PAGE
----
A home that is completely airtight except for the front door key hole has been recognised as the most sustainable home constructed anywhere in Australia over the past year.

In its latest announcement, Housing Industry Association says the four-bedroom Saphiire display home (pictured above) constructed by Blue Mountains home builder Blue Eco Homes has taken out its 2020 HIA Australian Green Smart Home award.

Nestled into the rugged bushland of NSW’s Blue Mountains resides a one-of-a-kind display home by builder Blue Eco Homes that is not only certified Passive House but also built to a BAL-FZ rating.

Apart from the front door key hole, the home is completely airtight.

Indeed, it achieves a rate of just 0.39 air changes per hour.

The home is also energy positive, with a 5kW solar PV system and 10kW batter system meaning that it generates more energy than it needs in order to operate.

To ensure the home maintains a comfortable indoor temperature year-round, meanwhile, the home includes high-performing UPVC aluminium-clad triple-glazed windows and doors which will transmit just one-sixth of the heat compared to a typical Australian window.

This delivers year-round comfort despite the mountains experiencing days that exceed 46°C in summer.

Thanks to high-performing UPVC aluminium-clad triple glazed windows, the Sahpire home remains comfortable all year round whilst delivering an abundance of natural light.

With a 5kW solar PV system and 10kW battery system, the Saphire display home is energy positive. Apart from the keyhole, it is completely airtight.

Other features include:

  • a pleasant exterior in contrasting shades of charcoal and light grey
  • a skillion roofline and raked ceilings providing a spacious interior for occupants.
  • Strategically placed highlight windows to allow abundant natural light to filter through
  • Lightly-hued polished concrete floors offer thermal mass.
  • BAL-FZ rated shutters which also offer shade, are controlled by smart home technology and can be programmed to go up or down at certain times of the day based on the shading requirements (this can be overridden remotely by an app, crucial in cases of approaching bushfire).

Describing the home as exceeding ‘on all levels’ , the judges praised its design and construction.

“The home is completely airtight except for the front door key hole, and features highlight windows for abundant northern sunlight, lightly-hued polished concrete floors for thermal mass and high-performing uPVC aluminium-clad triple-glazed windows and doors,” the judges said.

The home also took out the HIA Australian GreenSmart Display/Project Home award.

This knock-down rebuild home in Canberra by Light House Architecture & Science and 360 Building Soclutions is home to a household of five who consume less energy than the average one-person household in the city. Features include excellent use of the passive solar and cross ventilation potential of the block through careful collaboration of the glazing to floor area ratios, window positions and eave offsets and positions.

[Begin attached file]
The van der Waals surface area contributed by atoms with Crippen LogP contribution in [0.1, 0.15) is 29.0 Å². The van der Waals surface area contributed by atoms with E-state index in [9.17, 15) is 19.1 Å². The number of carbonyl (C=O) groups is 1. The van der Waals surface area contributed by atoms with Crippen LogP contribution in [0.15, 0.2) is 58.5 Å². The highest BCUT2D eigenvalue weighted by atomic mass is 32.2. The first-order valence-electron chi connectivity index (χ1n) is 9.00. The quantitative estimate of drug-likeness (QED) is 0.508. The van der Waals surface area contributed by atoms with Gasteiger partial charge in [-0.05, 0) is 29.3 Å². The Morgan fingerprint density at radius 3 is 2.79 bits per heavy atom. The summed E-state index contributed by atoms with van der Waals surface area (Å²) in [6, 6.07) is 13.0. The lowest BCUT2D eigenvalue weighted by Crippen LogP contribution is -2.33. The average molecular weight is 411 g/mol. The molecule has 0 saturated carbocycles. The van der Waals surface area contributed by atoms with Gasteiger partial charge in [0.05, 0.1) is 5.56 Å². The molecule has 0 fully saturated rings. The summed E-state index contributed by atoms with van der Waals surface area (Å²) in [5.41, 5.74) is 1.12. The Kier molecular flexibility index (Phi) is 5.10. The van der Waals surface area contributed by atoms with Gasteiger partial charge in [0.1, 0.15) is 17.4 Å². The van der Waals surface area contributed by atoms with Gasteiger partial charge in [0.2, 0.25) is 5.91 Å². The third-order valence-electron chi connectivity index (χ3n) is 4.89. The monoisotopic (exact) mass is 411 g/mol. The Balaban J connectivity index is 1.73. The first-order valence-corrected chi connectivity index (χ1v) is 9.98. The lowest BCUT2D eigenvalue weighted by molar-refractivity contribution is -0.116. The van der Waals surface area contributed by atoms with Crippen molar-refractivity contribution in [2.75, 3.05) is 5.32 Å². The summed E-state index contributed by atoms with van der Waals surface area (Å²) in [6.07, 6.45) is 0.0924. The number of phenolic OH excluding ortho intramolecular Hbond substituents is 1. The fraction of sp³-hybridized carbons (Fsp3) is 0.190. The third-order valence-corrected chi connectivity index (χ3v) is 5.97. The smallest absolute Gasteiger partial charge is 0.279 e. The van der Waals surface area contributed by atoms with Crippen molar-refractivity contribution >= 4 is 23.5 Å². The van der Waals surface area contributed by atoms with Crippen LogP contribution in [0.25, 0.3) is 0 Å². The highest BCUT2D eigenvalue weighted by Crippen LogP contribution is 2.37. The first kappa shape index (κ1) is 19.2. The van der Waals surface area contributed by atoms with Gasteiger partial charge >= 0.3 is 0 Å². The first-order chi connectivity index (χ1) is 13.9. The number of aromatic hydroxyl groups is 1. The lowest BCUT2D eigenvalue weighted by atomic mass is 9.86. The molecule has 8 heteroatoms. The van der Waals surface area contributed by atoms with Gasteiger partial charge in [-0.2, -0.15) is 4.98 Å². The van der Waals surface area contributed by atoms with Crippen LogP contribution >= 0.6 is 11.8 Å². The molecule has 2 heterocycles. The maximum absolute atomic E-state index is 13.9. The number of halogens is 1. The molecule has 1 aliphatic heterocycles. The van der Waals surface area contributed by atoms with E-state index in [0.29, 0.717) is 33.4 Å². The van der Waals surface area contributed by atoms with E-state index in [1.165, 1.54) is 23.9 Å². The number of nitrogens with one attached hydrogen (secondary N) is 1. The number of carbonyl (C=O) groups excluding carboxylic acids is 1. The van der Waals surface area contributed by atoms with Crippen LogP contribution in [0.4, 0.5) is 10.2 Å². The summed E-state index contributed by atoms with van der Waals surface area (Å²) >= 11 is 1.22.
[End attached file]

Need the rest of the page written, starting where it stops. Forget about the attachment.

Other award winners include:

  • Light House Architecture & Science and Indepth Building Solutions from ACT & Southern NSW won GreenSmart Renovation / Addition Project for a clever retrofit within an existing footprint to bring the home from 3.6 to seven stars (pictured below).
  • Light House Architecture & Science and 360 Building Solutions from ACT & Southern NSW won GreenSmart Multi Dwelling Development for a solar passive intergenerational housing project (pictured above) built using locally manufactured materials. The duo also won GreenSmart Energy Efficiency for an 8.4 star rated 5-person household that consumes less energy than a one-person household in Canberra.
  • Beaumont Building Design, Victoria won GreenSmart Sustainable Home. The compact, lightweight and low-maintenance design offers natural temperature regulation with north-facing orientation and strategically placed double-glazed windows.
  • Nu-Rock Construction, NSW won GreenSmart Product for the Nu-Rock Building Block (pictured below). The smart product with widespread potential in the building industry is primarily made from the by-products of powerplants.

Transformation of this dilapidated property in Canberra brought this 155-square meter Canberra house from Light House Architecture & Science, along with Indepth Building Solutions from an energy rating of 3.6 stars to 7 stars. Passive solar features include optimised window to floor area ratios, improved northern solar access, uPVC double-glazed windows with high solar transmission low-e and high levels of insulation.

HIA Managing Director Graham Wolfe said the awards represent the best in sustainable home design and construction.

“HIA is committed to sustainable building outcomes, including environmentally focussed construction, innovation and design. The winners and finalists are leading the way in this field, including site management, energy saving techniques and innovation, to build comfortable homes for their clients,” Mr Wolfe said.

“Each winner and finalist is congratulated for achieving success at a national level and demonstrating that comfort, security, innovation and value for money can co-exist in a sustainable built environment. HIA members are up to the challenge.”


The Nu-Rock Building Block by NSW company, Nu-Rock Construction is made from converted solid and liquid industrial waste materialsfrom the bi-products of power plants such as coal and ash and held together with a chemical binder. Zero carbon is emitted through this process, which delivers strong, lightweight and cost effective building products.


Enjoy Sourceable articles? Never miss important updates. Subscribe for FREE to receive daily updates in your inbox each morning.